No walking, just sprinting: My six weeks as an ersatz PM

Background

Our most recent cycle of work at Customer.io was an eventful one. We were in the middle of hiring for several positions, not least of which was a Director of Product — welcome, Brian! As a result, our product team was really light on personnel. We had:

  • Our CEO, Colin
  • Front-end engineers Kate and Najwa
  • UX designer, me! 👋
  • …that’s it.

We had rotating help from the back-end team also. But you’ll notice that there’s no product manager in there. Colin would only be able to help part-time, given his CEO responsibilities. The show had to go on, though, even if we couldn’t run our work cycle the way we would want to. We had features to plan and build. We had previous-cycle work to follow up on, pitches to review, and feature requests to address.

What we did

The plan was for me to temporarily step into a product-manager-slash-UX-designer role, help plan and estimate the features at the beginning with Kate and Najwa, and then help facilitate building those features. I wasn’t a PM-only, or a UX-designer only, but both (sometimes), and Kate and Najwa would be engineers and sometimes-product-designers! We knew it’d be challenging, but we wanted to make it work and planned to do our best, identifying trouble as soon as we could and addressing it.

How it went

Note that this is just my personal experience here, as that’s what I have a front-row seat for.


For the record, I often feel like this at the best of times. Now it magnified tenfold; in my design role, experience enables me to identify gaps in my knowledge, and figure out the information I need. I didn’t even know what I didn’t know about being a PM. There’s only so many Medium thinkpieces you can read; applying it to your own company and situation takes work and time. I learned a lot about myself as a designer, PM, and human.

What I think I did well

  • Juggled a lot of unfamiliar tasks, and jumping in! I did want to meet the challenge head-on. There were lots of features in different stages of development, with different objectives and disciplines. I was involved in the development of functionality that I never would have been previously (backend-only changes, for example).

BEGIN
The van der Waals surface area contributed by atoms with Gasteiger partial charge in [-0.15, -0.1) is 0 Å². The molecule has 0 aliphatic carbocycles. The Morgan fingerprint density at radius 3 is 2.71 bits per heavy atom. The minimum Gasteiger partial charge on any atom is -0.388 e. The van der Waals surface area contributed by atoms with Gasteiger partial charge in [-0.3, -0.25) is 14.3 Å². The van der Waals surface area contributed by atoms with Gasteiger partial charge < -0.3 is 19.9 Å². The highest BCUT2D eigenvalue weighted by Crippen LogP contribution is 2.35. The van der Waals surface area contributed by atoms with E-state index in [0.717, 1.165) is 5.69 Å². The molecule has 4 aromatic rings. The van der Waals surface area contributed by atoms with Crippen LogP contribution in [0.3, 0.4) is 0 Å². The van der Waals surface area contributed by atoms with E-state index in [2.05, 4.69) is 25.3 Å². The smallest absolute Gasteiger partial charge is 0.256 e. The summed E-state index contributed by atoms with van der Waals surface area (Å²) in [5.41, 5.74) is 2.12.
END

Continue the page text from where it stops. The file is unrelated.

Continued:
• Wrote a lot. I try to write as much documentation as I can in general, but I did even more so this time around. I wrote a got-better post for each feature we released, as well as documentation for our Knowledge Base. I also updated and improved the docs that existed for existing features, and started on some solid new work!
  • Unblocking folks promptly. I was able to jump into UX work, documentation, customer research, etc. whatever was needed to unblock people if they needed extra information. It did, however, take me a bit too long to do so sometimes (see “what I think I didn’t do well” below).
  • Keeping scope down. I got better at this towards the middle/end of the cycle. It’s hard to say no to something that actually is really easy to add. That can snowball really quickly.

What I think I didn’t do well

  • Planning and estimation. The core of product management. Planning features as a designer vs. as a PM is very different. In our “planning week,” I wasn’t sure how to break apart a feature for all disciplines, not just UX perspective and what precisely needed to be defined and when. I could have planned less features more meticulously.
  • Document progress internally. I could have done this so much better. In just focusing on getting things done, I delayed documenting said progress; this came back to bite me a few times, because I couldn’t remember why we’d made decision B for feature A, and slowed us down.
  • Being proactive about asking when people needed something. Sometimes I was guilty of waiting too long for others to ask me for help. I could have unblocked people sooner!
  • Communicating to the wider team. While I wrote a lot of documentation for customers, I could have been much better at communicating product across to the company.

The result of all this was slowed progress as we uncovered knowledge gaps. Could we have foreseen them? Sometimes yes, sometimes no, but when you’re already a bit short, that tends to compound and feel frustrating. It’s hard to know that you could have done better for your team, but missed something along the way that retrospectively seems obvious.